Regiments follows on from the immense amount of research that
Digby Smith performed and collated for The Greenhill Napoleonic
Wars Data Book. These two books are the result of 30 years
of collecting data from many sources on the period 1792-1815.
Regiments is based on this broad research but concentrates
on the French Army during the Revolutionary and Napoleonic Wars.
The book examines the regiments and corps that did the actual
fighting and excludes other minor or obscure units, mainly for
reasons of space.
author explains in the introduction how the reader may use the
book to trace the ancestry of the regiments and track a unit throughout
the period and after (to 1854).
data has been compiled from not only French sources but also British,
German and Austrian material, with an explanation of the material
used and its reliability.
are sections describing the organisational developments in the
French Army during the period, such as the effect the Revolution
had upon the infantry by the brigading of one Regular Battalion
with two Volunteer Battalions.
illustrate units of infantry and cavalry in line of battle, showing
the position of officers and others within the formation.
bulk of the text covers the infantry, cavalry and artillery of
the Imperial Guard and the Line, and such is the comprehensive
nature of this work that all regiments are included in some detail.
This detail also notes when each unit was raised and when disbanded,
which is useful especially for the units of the Guard.
you ever wondered who The Little Dutchmen were? This was the nickname
given to the Régiment des Pupilles of the Imperial Guard, and
where known, the nickname(s) for each regiment listed is/are given,
which is an interesting aside from the main text.
entry includes short accounts of any officer of the unit who was
prominently involved in a particular action; plus details of actions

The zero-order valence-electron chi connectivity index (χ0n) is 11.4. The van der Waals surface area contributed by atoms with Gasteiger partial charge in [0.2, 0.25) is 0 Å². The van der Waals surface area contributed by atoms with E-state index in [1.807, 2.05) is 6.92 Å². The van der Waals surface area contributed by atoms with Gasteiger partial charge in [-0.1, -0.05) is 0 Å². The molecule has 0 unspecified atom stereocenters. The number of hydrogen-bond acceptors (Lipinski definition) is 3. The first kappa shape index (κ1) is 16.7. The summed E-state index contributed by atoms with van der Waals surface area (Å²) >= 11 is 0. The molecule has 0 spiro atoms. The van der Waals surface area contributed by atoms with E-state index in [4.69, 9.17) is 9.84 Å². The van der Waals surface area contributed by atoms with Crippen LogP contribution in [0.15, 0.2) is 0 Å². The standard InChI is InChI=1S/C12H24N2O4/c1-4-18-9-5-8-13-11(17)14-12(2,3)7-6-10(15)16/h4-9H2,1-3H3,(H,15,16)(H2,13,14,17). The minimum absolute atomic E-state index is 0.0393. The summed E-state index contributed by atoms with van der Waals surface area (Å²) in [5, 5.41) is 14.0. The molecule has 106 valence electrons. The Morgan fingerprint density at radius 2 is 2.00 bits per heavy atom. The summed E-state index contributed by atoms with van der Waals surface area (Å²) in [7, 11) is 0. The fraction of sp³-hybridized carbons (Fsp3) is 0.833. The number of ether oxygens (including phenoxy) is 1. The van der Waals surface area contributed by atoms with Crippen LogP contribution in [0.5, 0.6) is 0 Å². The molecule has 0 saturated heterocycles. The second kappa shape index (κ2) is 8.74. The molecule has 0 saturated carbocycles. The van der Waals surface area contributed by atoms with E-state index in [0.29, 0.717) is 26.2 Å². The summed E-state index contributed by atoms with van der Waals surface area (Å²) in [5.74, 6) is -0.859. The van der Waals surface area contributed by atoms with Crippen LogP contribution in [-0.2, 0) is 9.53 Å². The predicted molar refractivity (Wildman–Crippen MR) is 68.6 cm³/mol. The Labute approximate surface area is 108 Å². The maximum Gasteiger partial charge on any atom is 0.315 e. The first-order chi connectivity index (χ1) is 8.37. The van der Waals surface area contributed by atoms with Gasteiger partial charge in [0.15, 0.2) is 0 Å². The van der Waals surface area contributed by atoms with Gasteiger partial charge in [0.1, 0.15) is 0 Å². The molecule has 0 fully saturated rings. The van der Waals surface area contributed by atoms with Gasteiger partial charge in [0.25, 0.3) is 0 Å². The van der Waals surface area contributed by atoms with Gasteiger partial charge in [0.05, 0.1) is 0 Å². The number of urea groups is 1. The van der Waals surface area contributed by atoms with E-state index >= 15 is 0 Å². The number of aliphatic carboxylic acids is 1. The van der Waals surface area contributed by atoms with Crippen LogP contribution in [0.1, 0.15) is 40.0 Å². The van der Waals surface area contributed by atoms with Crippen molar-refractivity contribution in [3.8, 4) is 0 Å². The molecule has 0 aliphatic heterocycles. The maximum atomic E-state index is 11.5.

in which the unit was involved, plus losses.
of this information is abbreviated, presumably for reasons of
space, and there is an explanation of the abbreviations at the
start of the book. The one criticism I have of the book is that
the abbreviations used do become confusing without constantly
referring back to the list. The text is a continuous narrative
and I feel that it would be clearer and easier to use if it were
tabulated. I still use the book by Emir Bukhari (Almark Publishing
1973) entitled French Napoleonic Line Infantry, in which the regiments
are described in the form of brief lists, making this an easy-to-use
Regiments is an excellent concept and will be a useful reference
tool, but it could have been presented in a more user-friendlier
the Imperial Guard was formed during the Napoleonic period, many
of the Line Infantry regiments had an ancestry going back much
further, and this information is included.
are also interesting section on Troops not of the Line, such as
the Battalion de Tirailleurs du Po and the Compagnie des Miqueletes;
and Colonial Troops such as the Lègion de Sainte-Domingue and
the Chasseurs de la Réunion.
of these units had brief lives and saw little action of note.
Auxiliary Troops looks at such units as the Infanterie Suisse
and the Foreign Infantry Regiments, and following this, the Line
Cavalry is divided into sections on the Cuirassiers, Dragoons
and so on.
of the Appendices are tabulated making for ease of reference,
which is the style I would have preferred to see in the rest of
the book. This section looks at regimental establishments; the
growth and reduction of the infantry 1792-96; the re-organisation
of the infantry after the Royal Decree of 12 May 1814; actions
and ship losses of the Equipages de la Flotte (Naval Crews) 1793-1815.
This latter listing is very detailed but not easy to sift through.
extensive Bibliography details the sources used. Napoleon's
Regiments represents a comprehensive study of the units that
made up the Emperor's armies, from the well known to the relatively
concept is a good one, and it will certainly complement the author's
other monumental work The Greenhill Napoleonic Wars Data Book.
If you have need of detailed information on the French regiments
then this work will be of immense value to you, but be prepared
to go to some effort to sift out the information you require.
review first appeared in First Empire magazine)